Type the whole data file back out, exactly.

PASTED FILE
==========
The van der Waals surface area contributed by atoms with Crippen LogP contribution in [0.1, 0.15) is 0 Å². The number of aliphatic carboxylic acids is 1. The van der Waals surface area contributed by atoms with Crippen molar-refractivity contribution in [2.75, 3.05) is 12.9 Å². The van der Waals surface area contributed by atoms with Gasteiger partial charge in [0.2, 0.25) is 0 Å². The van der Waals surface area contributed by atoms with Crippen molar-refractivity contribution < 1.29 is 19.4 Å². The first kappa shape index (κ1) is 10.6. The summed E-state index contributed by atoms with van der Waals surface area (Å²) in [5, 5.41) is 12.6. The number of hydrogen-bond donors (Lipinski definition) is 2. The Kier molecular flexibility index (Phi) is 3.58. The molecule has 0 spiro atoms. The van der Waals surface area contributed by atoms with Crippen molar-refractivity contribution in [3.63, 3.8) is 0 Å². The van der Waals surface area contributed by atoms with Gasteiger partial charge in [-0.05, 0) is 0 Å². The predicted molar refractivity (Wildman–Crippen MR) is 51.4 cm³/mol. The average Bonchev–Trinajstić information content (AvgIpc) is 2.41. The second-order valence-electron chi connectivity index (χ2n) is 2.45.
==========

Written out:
The van der Waals surface area contributed by atoms with Crippen LogP contribution in [0.1, 0.15) is 0 Å². The number of aliphatic carboxylic acids is 1. The van der Waals surface area contributed by atoms with Crippen molar-refractivity contribution in [2.75, 3.05) is 12.9 Å². The van der Waals surface area contributed by atoms with Gasteiger partial charge in [0.2, 0.25) is 0 Å². The van der Waals surface area contributed by atoms with Crippen molar-refractivity contribution < 1.29 is 19.4 Å². The first kappa shape index (κ1) is 10.6. The summed E-state index contributed by atoms with van der Waals surface area (Å²) in [5, 5.41) is 12.6. The number of hydrogen-bond donors (Lipinski definition) is 2. The Kier molecular flexibility index (Phi) is 3.58. The molecule has 0 spiro atoms. The van der Waals surface area contributed by atoms with Crippen molar-refractivity contribution in [3.63, 3.8) is 0 Å². The van der Waals surface area contributed by atoms with Gasteiger partial charge in [-0.05, 0) is 0 Å². The predicted molar refractivity (Wildman–Crippen MR) is 51.4 cm³/mol. The average Bonchev–Trinajstić information content (AvgIpc) is 2.41. The second-order valence-electron chi connectivity index (χ2n) is 2.45.